And then they came, students past and present, with their families and friends, an army of people together with a fleet of U-Haul trucks and hundreds of boxes and we did indeed get everything out . The library was boxed up and each box was handed out through a window onto a truck and hauled off to Salinas down the old dirt road behind the dunes – the bridge having been declared unsafe. And there the library stayed for ten long years. First in two classrooms on the San Jose State satellite campus and then, moving for the third time, across the parking lot into two trailers.
Between these two moves some of the book/journal collection was housed in an disused brick building at the Sugar Plant in Spreckles. Going there was always “interesting” – with clouds of pigeons overhead and the thought hovering in the back of my mind –“what if there is another earthquake??” Running a marine lab from trailers twenty miles inland was not by any means ideal but as always the spirit of Moss Landing shone bright and clear. We managed and somehow students studied, did research, and graduated just like they always had done.
Joan Parker joined the MLML faculty in 1994, coming here from CSU Long Beach.
Joan Parker has listed a number of highlights for her time as the MLML librarian (1994 – 2015):
- Acquisition of the marine library from California Department of Fish and Game (now CDFW) with support from the Packard Foundation. Books and journals were boxed, put on pallets and shipped via trucking company to CSUMB where they were staged for distribution to MLML, MBARI, Hopkins, UCSC, MBA, NPS and UCSC.
- Agreement between MLML and MBARI to share library services. The MOU was signed by Gary Greene and Marcia McNutt before MLML moved back to Moss Landing.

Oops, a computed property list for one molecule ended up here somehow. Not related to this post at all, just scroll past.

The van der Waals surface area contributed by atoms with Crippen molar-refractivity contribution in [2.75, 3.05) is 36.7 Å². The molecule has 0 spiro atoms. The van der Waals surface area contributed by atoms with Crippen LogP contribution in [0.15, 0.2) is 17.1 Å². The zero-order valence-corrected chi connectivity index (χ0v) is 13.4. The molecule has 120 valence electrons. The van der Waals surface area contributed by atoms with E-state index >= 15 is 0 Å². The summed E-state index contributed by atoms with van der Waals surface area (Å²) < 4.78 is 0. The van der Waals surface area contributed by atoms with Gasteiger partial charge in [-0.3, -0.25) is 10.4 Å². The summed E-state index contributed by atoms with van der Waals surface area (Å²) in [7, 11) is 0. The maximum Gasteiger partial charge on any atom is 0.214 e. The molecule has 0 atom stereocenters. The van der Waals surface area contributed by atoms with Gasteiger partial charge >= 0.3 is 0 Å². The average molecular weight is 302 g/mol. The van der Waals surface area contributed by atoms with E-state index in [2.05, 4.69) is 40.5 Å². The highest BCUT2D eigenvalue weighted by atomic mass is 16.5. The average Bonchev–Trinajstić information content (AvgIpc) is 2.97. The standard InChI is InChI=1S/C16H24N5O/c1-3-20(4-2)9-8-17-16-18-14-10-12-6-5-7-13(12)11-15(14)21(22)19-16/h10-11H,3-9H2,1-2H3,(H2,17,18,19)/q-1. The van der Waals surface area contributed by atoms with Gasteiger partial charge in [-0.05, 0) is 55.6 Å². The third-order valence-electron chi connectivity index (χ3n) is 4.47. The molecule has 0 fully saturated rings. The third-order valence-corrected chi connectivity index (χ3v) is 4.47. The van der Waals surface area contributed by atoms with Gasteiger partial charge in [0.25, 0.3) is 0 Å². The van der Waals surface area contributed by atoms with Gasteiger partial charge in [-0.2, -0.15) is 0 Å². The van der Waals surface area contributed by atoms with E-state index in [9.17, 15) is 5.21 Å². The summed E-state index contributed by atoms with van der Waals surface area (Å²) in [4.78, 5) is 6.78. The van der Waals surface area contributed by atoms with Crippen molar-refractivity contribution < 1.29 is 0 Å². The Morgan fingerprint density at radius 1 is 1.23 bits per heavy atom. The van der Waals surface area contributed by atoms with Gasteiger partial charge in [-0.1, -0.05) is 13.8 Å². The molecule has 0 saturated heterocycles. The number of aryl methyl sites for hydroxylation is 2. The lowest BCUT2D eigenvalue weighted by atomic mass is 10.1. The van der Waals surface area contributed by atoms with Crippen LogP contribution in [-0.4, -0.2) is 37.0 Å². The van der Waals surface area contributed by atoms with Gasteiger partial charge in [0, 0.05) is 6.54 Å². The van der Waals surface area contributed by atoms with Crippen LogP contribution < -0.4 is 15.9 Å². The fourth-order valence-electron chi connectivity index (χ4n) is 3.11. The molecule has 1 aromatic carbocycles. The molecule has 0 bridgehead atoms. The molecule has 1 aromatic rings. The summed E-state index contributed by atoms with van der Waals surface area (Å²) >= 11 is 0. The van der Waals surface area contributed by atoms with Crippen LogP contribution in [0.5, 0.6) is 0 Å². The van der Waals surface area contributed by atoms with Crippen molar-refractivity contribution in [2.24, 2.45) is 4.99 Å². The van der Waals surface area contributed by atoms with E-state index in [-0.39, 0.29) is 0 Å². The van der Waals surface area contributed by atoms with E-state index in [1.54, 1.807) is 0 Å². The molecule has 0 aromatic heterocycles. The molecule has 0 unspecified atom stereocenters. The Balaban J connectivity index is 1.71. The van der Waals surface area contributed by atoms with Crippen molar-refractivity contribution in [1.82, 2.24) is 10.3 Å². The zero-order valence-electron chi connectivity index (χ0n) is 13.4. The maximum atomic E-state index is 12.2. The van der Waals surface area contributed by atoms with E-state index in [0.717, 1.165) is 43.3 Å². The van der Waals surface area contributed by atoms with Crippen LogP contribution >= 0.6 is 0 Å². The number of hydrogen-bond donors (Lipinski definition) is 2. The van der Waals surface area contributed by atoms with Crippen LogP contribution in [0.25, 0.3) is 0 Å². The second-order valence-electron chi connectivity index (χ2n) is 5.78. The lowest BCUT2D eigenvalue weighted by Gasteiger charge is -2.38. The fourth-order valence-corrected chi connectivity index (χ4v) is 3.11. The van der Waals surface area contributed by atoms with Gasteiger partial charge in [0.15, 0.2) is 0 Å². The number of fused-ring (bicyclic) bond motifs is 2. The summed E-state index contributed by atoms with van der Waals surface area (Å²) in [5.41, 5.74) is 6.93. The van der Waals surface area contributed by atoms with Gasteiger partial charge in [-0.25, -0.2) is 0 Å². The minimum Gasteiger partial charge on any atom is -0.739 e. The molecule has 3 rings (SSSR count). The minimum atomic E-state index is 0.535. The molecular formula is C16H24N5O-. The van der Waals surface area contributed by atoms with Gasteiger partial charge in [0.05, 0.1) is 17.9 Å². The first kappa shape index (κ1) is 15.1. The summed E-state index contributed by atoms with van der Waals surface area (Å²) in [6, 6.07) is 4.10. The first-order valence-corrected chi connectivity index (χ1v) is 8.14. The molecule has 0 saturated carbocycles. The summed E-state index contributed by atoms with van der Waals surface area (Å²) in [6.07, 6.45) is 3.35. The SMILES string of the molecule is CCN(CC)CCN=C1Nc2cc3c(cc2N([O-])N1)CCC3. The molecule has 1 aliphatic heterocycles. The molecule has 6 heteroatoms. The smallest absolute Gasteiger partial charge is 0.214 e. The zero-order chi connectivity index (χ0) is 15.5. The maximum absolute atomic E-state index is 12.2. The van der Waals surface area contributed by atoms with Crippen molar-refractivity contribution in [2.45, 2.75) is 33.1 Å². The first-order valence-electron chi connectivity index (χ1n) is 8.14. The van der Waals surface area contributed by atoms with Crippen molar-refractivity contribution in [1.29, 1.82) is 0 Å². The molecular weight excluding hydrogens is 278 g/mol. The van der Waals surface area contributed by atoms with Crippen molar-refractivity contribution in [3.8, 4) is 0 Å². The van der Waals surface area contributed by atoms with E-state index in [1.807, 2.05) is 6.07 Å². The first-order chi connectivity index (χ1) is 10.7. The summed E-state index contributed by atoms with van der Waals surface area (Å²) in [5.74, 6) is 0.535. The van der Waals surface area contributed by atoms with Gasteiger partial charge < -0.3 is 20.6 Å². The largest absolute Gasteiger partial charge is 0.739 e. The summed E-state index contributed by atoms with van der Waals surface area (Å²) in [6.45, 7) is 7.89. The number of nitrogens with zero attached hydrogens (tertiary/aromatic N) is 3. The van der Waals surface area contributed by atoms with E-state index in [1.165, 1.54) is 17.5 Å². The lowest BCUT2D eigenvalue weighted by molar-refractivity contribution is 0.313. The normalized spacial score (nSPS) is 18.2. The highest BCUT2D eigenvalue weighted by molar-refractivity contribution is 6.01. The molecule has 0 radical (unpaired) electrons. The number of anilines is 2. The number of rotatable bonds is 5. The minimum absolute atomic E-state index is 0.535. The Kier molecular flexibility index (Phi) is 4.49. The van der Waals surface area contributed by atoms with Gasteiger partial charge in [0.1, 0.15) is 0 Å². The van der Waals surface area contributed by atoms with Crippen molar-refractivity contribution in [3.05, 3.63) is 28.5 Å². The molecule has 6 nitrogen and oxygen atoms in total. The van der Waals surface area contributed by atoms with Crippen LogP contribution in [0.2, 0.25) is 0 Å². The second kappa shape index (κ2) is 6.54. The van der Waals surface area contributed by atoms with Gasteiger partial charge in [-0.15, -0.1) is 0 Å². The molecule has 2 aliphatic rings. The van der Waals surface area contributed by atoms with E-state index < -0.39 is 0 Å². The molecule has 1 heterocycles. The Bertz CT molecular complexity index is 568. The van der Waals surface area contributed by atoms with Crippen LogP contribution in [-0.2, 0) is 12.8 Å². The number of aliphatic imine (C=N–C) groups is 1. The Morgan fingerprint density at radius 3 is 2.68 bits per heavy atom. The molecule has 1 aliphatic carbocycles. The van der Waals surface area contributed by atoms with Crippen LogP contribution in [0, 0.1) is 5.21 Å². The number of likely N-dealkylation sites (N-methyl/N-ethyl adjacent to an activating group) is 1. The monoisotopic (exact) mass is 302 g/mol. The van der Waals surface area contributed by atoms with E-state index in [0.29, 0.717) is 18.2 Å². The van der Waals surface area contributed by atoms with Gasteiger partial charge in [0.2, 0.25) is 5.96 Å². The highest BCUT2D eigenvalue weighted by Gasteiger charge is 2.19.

- Moving into the new facility was obviously a highlight but also a lot of hard work. Volunteers from MBARI and MLML took books and journals off the shelves in Salinas, put them on rented book carts and wrapped in plastic for the move. Boxed material on pallets from storage in Salinas was added to the CDFG pallets. Over 400 boxes were waiting to be unpacked.
- Somewhere in the library workroom is a wooden memento put together by Aldo after he completed putting shelves in the wooden casing in the rotunda. Every single one was different so he was frustrated and amused that each had to be individually measured and cut.
- My best memory is the scores of students over the years that raised money for the library (winetasting!), valued the resource, and occasionally moved in.
With Joan Parker’s recent retirement, we have hired a new faculty member and librarian, Katie Lage. Katie comes to us from the University of Colorado Boulder where she was associate professor, map librarian, and head of the Earth Sciences & Map Library. At CU Boulder, she directed a branch library that serves students and faculty in the disciplines of geological sciences, physical and human geography, and environmental studies, and atmospheric and oceanic sciences. She received her Master of Library Science degree from San José State University. Katie’s research in the field of library and information science concentrates on the organization of and access to digital geospatial data. Katie is eager to join the Moss Landing Marine Labs and MBARI communities as our librarian and excited to continue to expand the Library’s integral role in marine sciences scholarship.
A Plea by Jim: In the photos below you can see the old and new library side by side. The thing to notice is that the tables and chairs are identical.
One of my pet peeves (OK, I have a few), is that we have such a spectacular library but some of the furniture is from the old building and some even from a penitentiary. Now, I know you are thinking, penitentiary furniture might go well with being a graduate student but I think we need to change this image. So we have started a fund-raising campaign to buy new furniture for the library, just go to this website. Please donate what you can, and hopefully you can see your endowed chair when you come for the 50th Anniversary celebration. Thanks.